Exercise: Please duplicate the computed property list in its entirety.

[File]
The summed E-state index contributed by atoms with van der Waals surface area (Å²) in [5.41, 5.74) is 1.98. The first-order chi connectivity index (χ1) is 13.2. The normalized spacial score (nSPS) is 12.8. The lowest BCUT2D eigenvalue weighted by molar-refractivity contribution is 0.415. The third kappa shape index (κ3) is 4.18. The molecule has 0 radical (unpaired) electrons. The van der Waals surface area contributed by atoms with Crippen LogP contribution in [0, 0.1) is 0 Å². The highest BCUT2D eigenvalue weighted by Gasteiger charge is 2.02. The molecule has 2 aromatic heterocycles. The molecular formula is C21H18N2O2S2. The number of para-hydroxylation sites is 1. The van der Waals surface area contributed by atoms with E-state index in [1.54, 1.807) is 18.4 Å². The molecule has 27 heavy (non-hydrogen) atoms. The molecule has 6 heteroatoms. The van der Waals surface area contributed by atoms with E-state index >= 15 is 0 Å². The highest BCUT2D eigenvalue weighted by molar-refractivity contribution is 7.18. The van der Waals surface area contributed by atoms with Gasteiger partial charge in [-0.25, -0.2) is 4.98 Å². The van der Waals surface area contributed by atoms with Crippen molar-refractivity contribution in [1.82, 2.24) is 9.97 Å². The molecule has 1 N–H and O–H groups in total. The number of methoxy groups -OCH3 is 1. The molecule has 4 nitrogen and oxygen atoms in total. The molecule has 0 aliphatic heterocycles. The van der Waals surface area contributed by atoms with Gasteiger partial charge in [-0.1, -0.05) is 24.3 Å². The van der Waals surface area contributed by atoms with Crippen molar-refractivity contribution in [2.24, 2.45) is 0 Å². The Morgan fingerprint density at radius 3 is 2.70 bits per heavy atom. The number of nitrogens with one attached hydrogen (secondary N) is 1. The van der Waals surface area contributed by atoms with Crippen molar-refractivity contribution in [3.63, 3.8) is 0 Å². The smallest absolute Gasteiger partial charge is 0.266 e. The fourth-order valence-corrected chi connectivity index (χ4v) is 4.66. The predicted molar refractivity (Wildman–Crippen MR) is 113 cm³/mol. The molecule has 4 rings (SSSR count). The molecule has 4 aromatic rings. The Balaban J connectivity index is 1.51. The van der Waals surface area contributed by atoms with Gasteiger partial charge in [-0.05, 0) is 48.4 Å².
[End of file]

The summed E-state index contributed by atoms with van der Waals surface area (Å²) in [5.41, 5.74) is 1.98. The first-order chi connectivity index (χ1) is 13.2. The normalized spacial score (nSPS) is 12.8. The lowest BCUT2D eigenvalue weighted by molar-refractivity contribution is 0.415. The third kappa shape index (κ3) is 4.18. The molecule has 0 radical (unpaired) electrons. The van der Waals surface area contributed by atoms with Crippen LogP contribution in [0, 0.1) is 0 Å². The highest BCUT2D eigenvalue weighted by Gasteiger charge is 2.02. The molecule has 2 aromatic heterocycles. The molecular formula is C21H18N2O2S2. The number of para-hydroxylation sites is 1. The van der Waals surface area contributed by atoms with E-state index in [1.54, 1.807) is 18.4 Å². The molecule has 27 heavy (non-hydrogen) atoms. The molecule has 6 heteroatoms. The van der Waals surface area contributed by atoms with E-state index >= 15 is 0 Å². The highest BCUT2D eigenvalue weighted by molar-refractivity contribution is 7.18. The van der Waals surface area contributed by atoms with Gasteiger partial charge in [-0.25, -0.2) is 4.98 Å². The van der Waals surface area contributed by atoms with Crippen molar-refractivity contribution in [1.82, 2.24) is 9.97 Å². The molecule has 1 N–H and O–H groups in total. The number of methoxy groups -OCH3 is 1. The molecule has 4 nitrogen and oxygen atoms in total. The molecule has 0 aliphatic heterocycles. The van der Waals surface area contributed by atoms with Gasteiger partial charge in [-0.1, -0.05) is 24.3 Å². The van der Waals surface area contributed by atoms with Crippen molar-refractivity contribution in [2.24, 2.45) is 0 Å². The Morgan fingerprint density at radius 3 is 2.70 bits per heavy atom. The number of nitrogens with one attached hydrogen (secondary N) is 1. The van der Waals surface area contributed by atoms with Crippen molar-refractivity contribution in [3.63, 3.8) is 0 Å². The smallest absolute Gasteiger partial charge is 0.266 e. The fourth-order valence-corrected chi connectivity index (χ4v) is 4.66. The predicted molar refractivity (Wildman–Crippen MR) is 113 cm³/mol. The molecule has 4 rings (SSSR count). The molecule has 4 aromatic rings. The Balaban J connectivity index is 1.51. The van der Waals surface area contributed by atoms with Gasteiger partial charge in [-0.05, 0) is 48.4 Å².